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I agree that legally you are fine since it is a public space. I also agree, however, that the guy deserves not to be exploited while he is sleeping there. I think that continuing to photograph is one thing, either cropping him out or shooting other parts of the underpass, but it does make me queasy if you "take advantage" of the situation to include him as an element of your photograph.
Interesting, and as I expected, diverse opinions.
As it is, I packed up and left. What I don't know is whether I would have done the same under sunny-sixteen conditions where I could have squeezed off a quick shot and worried about what to do with it later.
Not a situation that has a simple answer of course. I think there is merit from most points of view; from "he has no reasonable expectation of privacy in a public place", to those of the higher moral ground of right to privacy regardless of circumstances.
One could also consider how the photograph is going to be used too. If you consider this issue, what argument would be used if one was going to remove the person from the image post exposure? Then is it wrong to make the exposure? I can see people then saying "yes", that it is the actual act of taking the photo that is the invasion of privacy and maybe morally wrong. That being the case, one can stretch the issue to say just looking at the person may be an invasion of privacy too.
I think may come down to each individual's definition of what may or may not be morally correct and even how it is applied to each situation one might run into. The down sides to this are many of course. None of those except the one making the exposure know the true intent and values of the photographer and will make judgements based upon their own values, not the photographer's. It would be impractical in most circumstances to convey these things to each other... let alone agree.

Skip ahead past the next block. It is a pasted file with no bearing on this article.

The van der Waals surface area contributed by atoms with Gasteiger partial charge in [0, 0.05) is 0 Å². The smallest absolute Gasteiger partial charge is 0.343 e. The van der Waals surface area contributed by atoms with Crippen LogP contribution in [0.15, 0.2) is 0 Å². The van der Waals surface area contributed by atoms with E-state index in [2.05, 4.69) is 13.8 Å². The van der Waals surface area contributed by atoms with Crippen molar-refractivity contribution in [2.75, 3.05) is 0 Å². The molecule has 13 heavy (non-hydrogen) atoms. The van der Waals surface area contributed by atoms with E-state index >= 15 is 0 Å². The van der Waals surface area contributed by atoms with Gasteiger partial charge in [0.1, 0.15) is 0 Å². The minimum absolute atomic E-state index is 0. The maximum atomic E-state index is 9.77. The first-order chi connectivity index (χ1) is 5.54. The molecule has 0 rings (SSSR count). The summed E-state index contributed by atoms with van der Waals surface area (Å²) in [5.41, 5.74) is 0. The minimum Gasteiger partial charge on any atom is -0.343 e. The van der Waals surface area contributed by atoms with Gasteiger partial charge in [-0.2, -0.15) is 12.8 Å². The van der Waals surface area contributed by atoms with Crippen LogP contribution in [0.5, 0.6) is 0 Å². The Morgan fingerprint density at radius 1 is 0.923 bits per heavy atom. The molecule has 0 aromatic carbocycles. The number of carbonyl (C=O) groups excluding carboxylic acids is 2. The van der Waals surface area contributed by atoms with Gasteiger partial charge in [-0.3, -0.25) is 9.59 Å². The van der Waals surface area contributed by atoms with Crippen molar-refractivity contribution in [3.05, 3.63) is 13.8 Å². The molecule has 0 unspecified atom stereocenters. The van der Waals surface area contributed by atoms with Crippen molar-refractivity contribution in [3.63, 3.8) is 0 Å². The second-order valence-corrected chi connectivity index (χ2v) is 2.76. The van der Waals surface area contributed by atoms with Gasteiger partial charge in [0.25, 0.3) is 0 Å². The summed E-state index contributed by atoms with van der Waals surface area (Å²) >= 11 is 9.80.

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I would carry on, but if I disturbed him then I would offer to buy him a hot meal.
Anáil nathrach, ortha bháis is beatha, do chéal déanaimh.
I think that for myself I probably would have not taken the photo, not out of any ethical qualm about including him in the picture (if he's sleeping in a darkened corner of the overpass, it would be easy enough to burn in the area on the photo to obscure him without causing any visual or aesthetic discontinuity) but more out of a sense of personal safety. If you're taking a photo with an exposure time running into the multiple minutes, he could wake up and wonder what you're doing, and not take a rational explanation for an answer. Many homeless people have been photographically exploited and intruded upon, and many have some degree of mental illness, so combine the perception of being made a subject of a photo against their will with a shortage of rational capacity and you've found yourself in a potentially dangerous situation. Heck, people who have homes and jobs and appear on the surface to be rational can get rather huffy if they THINK you're taking their picture.